Kuala Lumpur, Malaysia – With an objective to showcase the rich diversity of entrepreneurial strategies of participating local businesses and talents, the recent conclusion of the debut of ‘I Got Talent’ Asia’s, the first BizSports Tournament by online show BizSports, saw a participation of 400 people, and learned new era talent strategies with remarkable entrepreneurs, enhancing their understanding of how essential it is to search for game-changing talents in order to be leaders of the industry.

Said tournament was made possible by partnerships with Malaysia-based agency DreamsKingdoms, collaborative software Vimigo, and financial education platform Finspark.

BizSports Asia aims that through this tournament, it provides a platform for top talents to unleash their potential in the real business world and solve real business problems. It’s also a place where entrepreneurs can discover talents with future-ready skills who can help them achieve new breakthroughs.

“A new era has begun and that calls for a new revolution, especially for the business industry. Game-changing talents have become the masterminds behind every successful business. However, it has been challenging for businesses to find the right talents. Could there be a shortage of talents? We believe not. Many talents could very well be a diamond in the rough, who just needs a little polishing to shine bright,” BizSports Asia said in a press statement.

Several top entrepreneurs were also invited to share their insights namely Shane Mun, founder and CEO of Vimigo & Big Bath; Spark Liang, founder of Finspark; Yens Chong, founder of DreamsKingdoms; Cody Hong, Malaysia’s top We-media creator; and Jeff Chin, founder and CEO of SocialMex.

The tournament includes various activities and programs done in the form of a survival reality show, where top talents are selected through observation by the panel of invited entrepreneurs. About 250 out of 1,000 participants from the pre-selection stage would then have the opportunity to submit their resumes.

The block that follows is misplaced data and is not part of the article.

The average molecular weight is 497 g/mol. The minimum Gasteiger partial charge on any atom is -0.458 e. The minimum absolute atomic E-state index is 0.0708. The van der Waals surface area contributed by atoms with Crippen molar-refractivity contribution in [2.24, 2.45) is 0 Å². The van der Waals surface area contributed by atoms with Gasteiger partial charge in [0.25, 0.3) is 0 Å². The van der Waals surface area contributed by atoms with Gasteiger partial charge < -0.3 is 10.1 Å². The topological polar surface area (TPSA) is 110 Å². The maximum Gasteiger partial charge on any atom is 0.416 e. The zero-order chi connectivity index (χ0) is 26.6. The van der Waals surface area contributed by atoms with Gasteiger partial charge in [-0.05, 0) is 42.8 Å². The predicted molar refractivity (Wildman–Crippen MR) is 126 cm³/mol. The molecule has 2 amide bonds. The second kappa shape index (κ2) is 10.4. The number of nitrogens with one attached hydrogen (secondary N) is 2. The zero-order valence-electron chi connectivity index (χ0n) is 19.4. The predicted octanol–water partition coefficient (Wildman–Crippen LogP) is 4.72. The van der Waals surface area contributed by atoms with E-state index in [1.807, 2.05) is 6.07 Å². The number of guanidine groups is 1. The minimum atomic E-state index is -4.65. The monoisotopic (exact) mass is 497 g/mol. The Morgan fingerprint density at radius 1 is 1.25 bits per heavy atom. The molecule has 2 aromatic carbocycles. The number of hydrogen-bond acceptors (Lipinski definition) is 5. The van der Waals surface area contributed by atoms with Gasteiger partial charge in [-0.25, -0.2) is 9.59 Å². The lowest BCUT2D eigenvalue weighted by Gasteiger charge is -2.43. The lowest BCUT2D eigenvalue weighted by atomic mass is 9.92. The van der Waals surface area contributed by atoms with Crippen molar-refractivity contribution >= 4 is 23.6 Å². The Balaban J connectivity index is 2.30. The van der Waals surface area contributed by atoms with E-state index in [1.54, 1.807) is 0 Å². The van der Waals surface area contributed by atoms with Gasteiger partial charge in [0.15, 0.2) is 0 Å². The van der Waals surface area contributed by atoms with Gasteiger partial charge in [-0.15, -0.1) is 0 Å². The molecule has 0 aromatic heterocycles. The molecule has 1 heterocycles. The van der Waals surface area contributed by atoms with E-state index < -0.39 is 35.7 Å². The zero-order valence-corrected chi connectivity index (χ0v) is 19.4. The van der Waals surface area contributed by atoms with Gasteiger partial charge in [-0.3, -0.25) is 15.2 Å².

Then, 50 selected participants will be divided into 10 teams, each led by a corporate mentor. Talents and mentors will work together to advance through the stages of ‘I Got Talent’, in hopes of becoming Asia’s 1st BizSports Tournament’s top 3 teams. 

The champion team and MVPs that will come out of the tournament will be walking away with cash and prizes worth up to RM100,000. It will be recorded and edited into a 40-60 minutes show and shared across social media platforms.

Kuala Lumpur, IndonesiaAs a way to encourage employees’ entrepreneurial spirit, Malaysia Airlines has launched MHartisans, an avenue for the airline employees to produce and sell their own handcrafted items through the airline’s flagship e-retail store, ‘Temptations’.

MHartisans is created to encourage employees to transform their hobbies and passion into income-generating projects during this pandemic for the aviation industry. To celebrate its launch, the airline will debut an exclusive line of dolls and memorabilia by two of its talented cabin crew.

The products were a memorabilia, including sticker sets, keychains, and protective mask folders, while also another one created by its own is an exclusive line of dolls are dressed in traditional Iban costumes that are worn during important ceremonies and festivals by the Ibans, which consists of three dolls, namely the ‘Sarawak doll’, ‘Sabah doll’, and ‘Kebaya Girl doll’. 

The ‘Kebaya Girl’ is dressed in Malaysia Airlines’ kebaya and styled according to the grooming standards of Malaysia Airlines, which includes the classic French twist hairstyle. The kebaya is hand-sewn from the actual fabric of Malaysia Airlines’ cabin crew uniform.

Group Chief Marketing and Customer Experience Officer of Malaysia Airlines, Lau Yin May, commented that this new initiative is an opportunity to support their colleagues, allowing them to feature Malaysian-made products which embody the nation’s cultures and heritage. She hopes that these products will instill national pride and love for Malaysia amongst the airline’s loyal customers, saying that the handicrafts will make an exciting and unique gift for friends and family to rekindle the love for Malaysia. 

 “We are thrilled to launch this fantastic line-up of handmade creations by Malaysia Airlines’ employees. With MHartisans, we now have a platform for our internal homegrown talents to showcase their innovations and nurture their entrepreneurial spirit,” added May.